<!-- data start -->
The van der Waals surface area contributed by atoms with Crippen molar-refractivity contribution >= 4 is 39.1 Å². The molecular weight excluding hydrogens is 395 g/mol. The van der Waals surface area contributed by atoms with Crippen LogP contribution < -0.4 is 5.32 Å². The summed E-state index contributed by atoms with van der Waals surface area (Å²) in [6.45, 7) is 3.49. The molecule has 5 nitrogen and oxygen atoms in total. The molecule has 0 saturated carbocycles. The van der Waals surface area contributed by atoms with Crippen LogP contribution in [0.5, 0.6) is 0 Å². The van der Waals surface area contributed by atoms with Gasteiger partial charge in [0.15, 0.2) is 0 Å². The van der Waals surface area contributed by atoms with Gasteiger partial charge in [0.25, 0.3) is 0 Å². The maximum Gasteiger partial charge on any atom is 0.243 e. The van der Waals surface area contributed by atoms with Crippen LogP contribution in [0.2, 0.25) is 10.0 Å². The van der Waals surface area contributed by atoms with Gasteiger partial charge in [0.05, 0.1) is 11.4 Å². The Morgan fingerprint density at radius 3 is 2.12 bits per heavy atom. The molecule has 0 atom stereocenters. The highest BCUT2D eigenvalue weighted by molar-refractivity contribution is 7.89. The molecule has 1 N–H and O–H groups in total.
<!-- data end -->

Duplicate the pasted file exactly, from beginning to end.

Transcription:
The van der Waals surface area contributed by atoms with Crippen molar-refractivity contribution >= 4 is 39.1 Å². The molecular weight excluding hydrogens is 395 g/mol. The van der Waals surface area contributed by atoms with Crippen LogP contribution < -0.4 is 5.32 Å². The summed E-state index contributed by atoms with van der Waals surface area (Å²) in [6.45, 7) is 3.49. The molecule has 5 nitrogen and oxygen atoms in total. The molecule has 0 saturated carbocycles. The van der Waals surface area contributed by atoms with Crippen LogP contribution in [0.5, 0.6) is 0 Å². The van der Waals surface area contributed by atoms with Gasteiger partial charge in [0.15, 0.2) is 0 Å². The van der Waals surface area contributed by atoms with Gasteiger partial charge in [0.25, 0.3) is 0 Å². The maximum Gasteiger partial charge on any atom is 0.243 e. The van der Waals surface area contributed by atoms with Crippen LogP contribution in [0.2, 0.25) is 10.0 Å². The van der Waals surface area contributed by atoms with Gasteiger partial charge in [0.05, 0.1) is 11.4 Å². The Morgan fingerprint density at radius 3 is 2.12 bits per heavy atom. The molecule has 0 atom stereocenters. The highest BCUT2D eigenvalue weighted by molar-refractivity contribution is 7.89. The molecule has 1 N–H and O–H groups in total.